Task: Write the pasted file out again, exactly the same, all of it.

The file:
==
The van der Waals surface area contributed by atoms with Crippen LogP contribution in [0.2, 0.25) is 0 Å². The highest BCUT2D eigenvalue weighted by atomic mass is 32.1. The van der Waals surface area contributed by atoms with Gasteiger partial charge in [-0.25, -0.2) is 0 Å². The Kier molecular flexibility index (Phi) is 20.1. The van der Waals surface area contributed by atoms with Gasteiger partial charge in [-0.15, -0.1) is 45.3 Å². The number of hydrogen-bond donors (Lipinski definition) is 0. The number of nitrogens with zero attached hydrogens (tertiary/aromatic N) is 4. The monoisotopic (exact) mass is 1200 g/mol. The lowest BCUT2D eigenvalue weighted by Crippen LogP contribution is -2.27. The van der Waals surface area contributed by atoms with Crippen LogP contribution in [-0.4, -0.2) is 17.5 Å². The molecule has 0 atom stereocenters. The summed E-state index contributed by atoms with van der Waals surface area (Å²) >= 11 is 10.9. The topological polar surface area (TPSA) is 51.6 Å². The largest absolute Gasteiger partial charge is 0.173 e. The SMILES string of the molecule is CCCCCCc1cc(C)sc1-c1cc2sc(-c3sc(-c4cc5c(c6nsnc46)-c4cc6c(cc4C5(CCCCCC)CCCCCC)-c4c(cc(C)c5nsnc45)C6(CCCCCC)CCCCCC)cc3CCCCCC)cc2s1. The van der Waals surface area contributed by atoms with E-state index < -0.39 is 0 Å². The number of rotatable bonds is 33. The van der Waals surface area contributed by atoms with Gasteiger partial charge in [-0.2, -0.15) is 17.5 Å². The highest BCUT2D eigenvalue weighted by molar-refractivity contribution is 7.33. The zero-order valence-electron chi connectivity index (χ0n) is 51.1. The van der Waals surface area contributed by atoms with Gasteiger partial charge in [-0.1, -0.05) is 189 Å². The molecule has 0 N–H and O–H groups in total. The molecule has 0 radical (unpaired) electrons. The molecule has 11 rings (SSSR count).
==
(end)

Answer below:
The van der Waals surface area contributed by atoms with Crippen LogP contribution in [0.2, 0.25) is 0 Å². The highest BCUT2D eigenvalue weighted by atomic mass is 32.1. The van der Waals surface area contributed by atoms with Gasteiger partial charge in [-0.25, -0.2) is 0 Å². The Kier molecular flexibility index (Phi) is 20.1. The van der Waals surface area contributed by atoms with Gasteiger partial charge in [-0.15, -0.1) is 45.3 Å². The number of hydrogen-bond donors (Lipinski definition) is 0. The number of nitrogens with zero attached hydrogens (tertiary/aromatic N) is 4. The monoisotopic (exact) mass is 1200 g/mol. The lowest BCUT2D eigenvalue weighted by Crippen LogP contribution is -2.27. The van der Waals surface area contributed by atoms with Crippen LogP contribution in [-0.4, -0.2) is 17.5 Å². The molecule has 0 atom stereocenters. The summed E-state index contributed by atoms with van der Waals surface area (Å²) >= 11 is 10.9. The topological polar surface area (TPSA) is 51.6 Å². The largest absolute Gasteiger partial charge is 0.173 e. The SMILES string of the molecule is CCCCCCc1cc(C)sc1-c1cc2sc(-c3sc(-c4cc5c(c6nsnc46)-c4cc6c(cc4C5(CCCCCC)CCCCCC)-c4c(cc(C)c5nsnc45)C6(CCCCCC)CCCCCC)cc3CCCCCC)cc2s1. The van der Waals surface area contributed by atoms with E-state index < -0.39 is 0 Å². The number of rotatable bonds is 33. The van der Waals surface area contributed by atoms with Gasteiger partial charge in [-0.2, -0.15) is 17.5 Å². The highest BCUT2D eigenvalue weighted by molar-refractivity contribution is 7.33. The zero-order valence-electron chi connectivity index (χ0n) is 51.1. The van der Waals surface area contributed by atoms with Gasteiger partial charge in [-0.1, -0.05) is 189 Å². The molecule has 0 N–H and O–H groups in total. The molecule has 0 radical (unpaired) electrons. The molecule has 11 rings (SSSR count).